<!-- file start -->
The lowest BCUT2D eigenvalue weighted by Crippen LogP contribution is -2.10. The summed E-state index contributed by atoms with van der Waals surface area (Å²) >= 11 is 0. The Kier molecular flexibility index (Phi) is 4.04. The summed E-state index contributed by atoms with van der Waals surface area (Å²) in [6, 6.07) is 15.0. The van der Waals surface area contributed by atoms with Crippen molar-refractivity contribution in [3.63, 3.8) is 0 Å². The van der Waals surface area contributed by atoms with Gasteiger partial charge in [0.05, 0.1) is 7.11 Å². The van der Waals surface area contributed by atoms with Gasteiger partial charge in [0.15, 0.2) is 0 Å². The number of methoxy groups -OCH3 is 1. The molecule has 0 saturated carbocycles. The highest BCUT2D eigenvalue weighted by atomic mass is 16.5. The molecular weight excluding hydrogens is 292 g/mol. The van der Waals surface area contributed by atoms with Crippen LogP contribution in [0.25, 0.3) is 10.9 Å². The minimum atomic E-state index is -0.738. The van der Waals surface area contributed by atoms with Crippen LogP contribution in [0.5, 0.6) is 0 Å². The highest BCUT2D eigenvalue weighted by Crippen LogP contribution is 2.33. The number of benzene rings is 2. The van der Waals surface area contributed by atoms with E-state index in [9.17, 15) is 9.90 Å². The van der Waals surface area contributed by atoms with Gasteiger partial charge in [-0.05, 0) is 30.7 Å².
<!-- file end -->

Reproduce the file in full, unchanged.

The lowest BCUT2D eigenvalue weighted by Crippen LogP contribution is -2.10. The summed E-state index contributed by atoms with van der Waals surface area (Å²) >= 11 is 0. The Kier molecular flexibility index (Phi) is 4.04. The summed E-state index contributed by atoms with van der Waals surface area (Å²) in [6, 6.07) is 15.0. The van der Waals surface area contributed by atoms with Crippen molar-refractivity contribution in [3.63, 3.8) is 0 Å². The van der Waals surface area contributed by atoms with Gasteiger partial charge in [0.05, 0.1) is 7.11 Å². The van der Waals surface area contributed by atoms with Gasteiger partial charge in [0.15, 0.2) is 0 Å². The number of methoxy groups -OCH3 is 1. The molecule has 0 saturated carbocycles. The highest BCUT2D eigenvalue weighted by atomic mass is 16.5. The molecular weight excluding hydrogens is 292 g/mol. The van der Waals surface area contributed by atoms with Crippen LogP contribution in [0.25, 0.3) is 10.9 Å². The minimum atomic E-state index is -0.738. The van der Waals surface area contributed by atoms with Crippen LogP contribution in [0.5, 0.6) is 0 Å². The highest BCUT2D eigenvalue weighted by Crippen LogP contribution is 2.33. The number of benzene rings is 2. The van der Waals surface area contributed by atoms with E-state index in [9.17, 15) is 9.90 Å². The van der Waals surface area contributed by atoms with Gasteiger partial charge in [-0.05, 0) is 30.7 Å².